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on 20 December 2010
As soon as I knew Shihan Yokota had written a book, I wanted to get it. I had previously seen his articles in Shotokan Karate Magazine and knew that he was a man of great insight and honesty. Much of what we are taught in the Karate world defies logic, yet has been passed down to us as "lore" by our Japanese masters. However, Shihan Yokota is sincere in wanting to expose the truth. This book explains how things have been change from their original meanings for social or political reasons; or just to make judging competitions more easy. Yet these changes of convenience are then passed on as having always been the way!
Shihan Yokota also exposes how many things are portrayed as being secret knowledge or mysterious, when in his view, even many senior Japanese instructors either just don't know, or can't be bothered to tell us.
Well the truths are exposed in this book. With the rise of "reality based" martial arts and MMA, Shihan Yokota is concerned that if the art of Shotokan which he is so passionate about is not taught properly and honestly it will become obsolete. This book is aimed at Westerners to tell us what many other Japanese masters can't or won't.
This is a must read book for anybody interested in truly understanding Karate.
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on 6 April 2011
Excellent book that explores some aspects of karate that may be missed by the casual or lower level participant as well as covering some core topics the highers grades should be thinking about.
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on 30 November 2014
I have given this 3 stars as it appeared to be poorly researched in places. For example, the sum of the author's research (apart from speaking to his instructors or peers) will often be "I looked this up on Wikipedia...". which doesn't engender much confidence. I also agree with what a previous reviewer said that this could have benefited from proofreading. That said, as an experienced karate practitioner, the author's hypotheses on the evolution of Shotokan are interesting. However, they are just that. Without solid research (and reference material) this book falls down. For a well researched and well written book on shotokan (and early karate) I would recommend "Shotokan's Secret: The Hidden Truth Behind Karate's Fighting Origins" by Bruce Clayton.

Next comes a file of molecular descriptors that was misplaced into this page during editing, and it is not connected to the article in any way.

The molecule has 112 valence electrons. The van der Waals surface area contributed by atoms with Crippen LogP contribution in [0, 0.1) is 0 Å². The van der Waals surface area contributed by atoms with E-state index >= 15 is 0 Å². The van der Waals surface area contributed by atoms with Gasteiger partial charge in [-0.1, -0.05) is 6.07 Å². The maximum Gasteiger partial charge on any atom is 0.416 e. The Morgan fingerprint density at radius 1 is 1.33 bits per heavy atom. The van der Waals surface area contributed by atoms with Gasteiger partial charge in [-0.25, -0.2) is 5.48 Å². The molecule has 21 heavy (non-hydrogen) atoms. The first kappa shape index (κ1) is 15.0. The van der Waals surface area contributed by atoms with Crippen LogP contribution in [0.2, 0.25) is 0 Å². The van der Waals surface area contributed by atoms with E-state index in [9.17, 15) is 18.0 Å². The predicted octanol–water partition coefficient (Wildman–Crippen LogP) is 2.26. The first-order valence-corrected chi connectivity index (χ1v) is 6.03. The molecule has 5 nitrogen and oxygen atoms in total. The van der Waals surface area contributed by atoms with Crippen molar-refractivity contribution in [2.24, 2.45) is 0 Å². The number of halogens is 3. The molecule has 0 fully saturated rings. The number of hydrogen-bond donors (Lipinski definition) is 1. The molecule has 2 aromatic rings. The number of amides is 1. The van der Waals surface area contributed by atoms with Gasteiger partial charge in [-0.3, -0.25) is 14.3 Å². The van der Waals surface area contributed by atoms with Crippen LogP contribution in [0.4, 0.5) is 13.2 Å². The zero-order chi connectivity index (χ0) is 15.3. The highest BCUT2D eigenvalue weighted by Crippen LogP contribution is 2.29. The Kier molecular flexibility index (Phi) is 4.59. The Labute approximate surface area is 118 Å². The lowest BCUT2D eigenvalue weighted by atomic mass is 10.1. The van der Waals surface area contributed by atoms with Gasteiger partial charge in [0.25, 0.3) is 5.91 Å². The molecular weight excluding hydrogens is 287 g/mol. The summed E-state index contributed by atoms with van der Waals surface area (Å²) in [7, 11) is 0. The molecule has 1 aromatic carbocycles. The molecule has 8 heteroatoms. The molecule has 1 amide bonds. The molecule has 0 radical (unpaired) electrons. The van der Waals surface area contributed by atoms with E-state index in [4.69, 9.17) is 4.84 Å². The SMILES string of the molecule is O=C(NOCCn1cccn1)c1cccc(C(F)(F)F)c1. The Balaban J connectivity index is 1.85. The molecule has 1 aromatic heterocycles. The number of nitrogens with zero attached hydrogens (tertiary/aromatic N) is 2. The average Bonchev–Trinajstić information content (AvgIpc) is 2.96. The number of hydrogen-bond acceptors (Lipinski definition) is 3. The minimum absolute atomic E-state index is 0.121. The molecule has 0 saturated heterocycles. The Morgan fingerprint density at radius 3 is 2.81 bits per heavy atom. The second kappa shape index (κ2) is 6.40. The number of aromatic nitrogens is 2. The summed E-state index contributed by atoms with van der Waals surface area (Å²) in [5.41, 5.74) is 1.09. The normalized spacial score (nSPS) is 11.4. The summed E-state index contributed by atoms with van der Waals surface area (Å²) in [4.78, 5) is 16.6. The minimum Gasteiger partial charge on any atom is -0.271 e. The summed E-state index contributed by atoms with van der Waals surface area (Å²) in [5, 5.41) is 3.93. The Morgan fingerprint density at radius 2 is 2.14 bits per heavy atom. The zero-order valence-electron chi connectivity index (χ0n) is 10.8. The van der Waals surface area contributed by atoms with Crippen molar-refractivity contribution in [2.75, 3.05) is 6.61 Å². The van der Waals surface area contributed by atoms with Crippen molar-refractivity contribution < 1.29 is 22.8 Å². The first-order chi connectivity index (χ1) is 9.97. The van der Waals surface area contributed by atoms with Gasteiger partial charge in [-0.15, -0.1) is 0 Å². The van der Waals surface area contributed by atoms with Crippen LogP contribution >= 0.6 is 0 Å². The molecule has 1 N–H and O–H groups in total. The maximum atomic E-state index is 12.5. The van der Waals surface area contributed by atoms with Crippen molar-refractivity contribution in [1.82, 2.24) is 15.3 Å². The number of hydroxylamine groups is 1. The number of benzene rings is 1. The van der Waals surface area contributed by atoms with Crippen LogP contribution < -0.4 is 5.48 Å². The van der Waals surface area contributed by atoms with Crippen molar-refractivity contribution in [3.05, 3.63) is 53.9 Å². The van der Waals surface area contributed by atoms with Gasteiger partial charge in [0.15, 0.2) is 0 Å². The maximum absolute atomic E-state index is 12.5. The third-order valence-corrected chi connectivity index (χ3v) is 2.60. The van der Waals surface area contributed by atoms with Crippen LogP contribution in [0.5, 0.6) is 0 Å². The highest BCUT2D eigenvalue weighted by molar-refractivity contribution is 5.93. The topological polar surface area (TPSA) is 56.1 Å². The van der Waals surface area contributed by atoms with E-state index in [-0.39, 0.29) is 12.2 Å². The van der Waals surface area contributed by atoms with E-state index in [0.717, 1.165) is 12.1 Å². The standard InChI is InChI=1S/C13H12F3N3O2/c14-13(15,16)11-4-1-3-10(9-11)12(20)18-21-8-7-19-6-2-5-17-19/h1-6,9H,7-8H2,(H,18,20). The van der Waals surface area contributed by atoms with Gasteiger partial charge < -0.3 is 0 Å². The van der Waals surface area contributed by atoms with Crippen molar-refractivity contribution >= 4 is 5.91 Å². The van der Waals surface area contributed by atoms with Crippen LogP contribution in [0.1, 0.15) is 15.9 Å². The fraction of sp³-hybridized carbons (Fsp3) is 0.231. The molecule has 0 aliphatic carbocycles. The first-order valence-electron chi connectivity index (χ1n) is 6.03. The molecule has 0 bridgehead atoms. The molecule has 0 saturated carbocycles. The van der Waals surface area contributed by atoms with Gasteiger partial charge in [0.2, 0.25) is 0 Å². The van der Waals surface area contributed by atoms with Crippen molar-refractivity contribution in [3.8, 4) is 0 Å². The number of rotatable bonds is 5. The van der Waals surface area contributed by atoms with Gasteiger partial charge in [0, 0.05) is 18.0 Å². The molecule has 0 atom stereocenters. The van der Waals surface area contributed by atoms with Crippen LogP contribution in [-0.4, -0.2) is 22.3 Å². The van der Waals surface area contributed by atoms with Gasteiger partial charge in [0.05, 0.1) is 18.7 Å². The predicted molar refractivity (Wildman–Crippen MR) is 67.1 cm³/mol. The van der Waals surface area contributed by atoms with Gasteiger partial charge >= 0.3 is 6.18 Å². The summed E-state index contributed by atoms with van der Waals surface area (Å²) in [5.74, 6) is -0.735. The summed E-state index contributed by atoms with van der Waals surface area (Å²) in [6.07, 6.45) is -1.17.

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on 15 May 2015
I enjoyed this book as it helped me to understand how Shotokan has developed over the years and clarified it's beginnings through Funakoshi Sensei. Sensei Yokota has a unique style of writing as some have mentioned, but, if you understand Karate, you'll have no problems with the book. I've also read Shotokan Mysteries and apart from finding ansers to many of the questions I previously had, I now have even more questions. Undoubtedly an important resource for Shotokan practitioners.
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on 29 June 2014
An Insightful good read, well yjought through and i would recommend to any serious Budoka. Gives some good insight and thought provoking. Will assist within every day practice regardless of system. Well researched and i enjoyed the insight given to the practical and historical explanations.
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on 25 July 2013
I haven't finished this book as yet but so far three quarters way through its an interesting read. It doesn't really treat some of the things we do in Karate as myths, but it makes you think about them. Worth areas if you practise Karate.
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on 4 March 2013
This book was not as good as I expected it would be. This is probably due to the style in which it has been written. It certainly provides food for thought.
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on 24 July 2014
An interesting read from a karate master discussing some "mysteries" of Shotokan karate. For example, he looks at how karate evolved; why we only ki-ai twice in a kata; why hangetsu is a unique kata. Fascinating but let down partly by the style and partly by the proofing. Yokota is too "apologetic" - he almost feels ashamed to be disagreeing with his teachers. It reads like it has been machine-translated and needs proper proofing.
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on 3 January 2015
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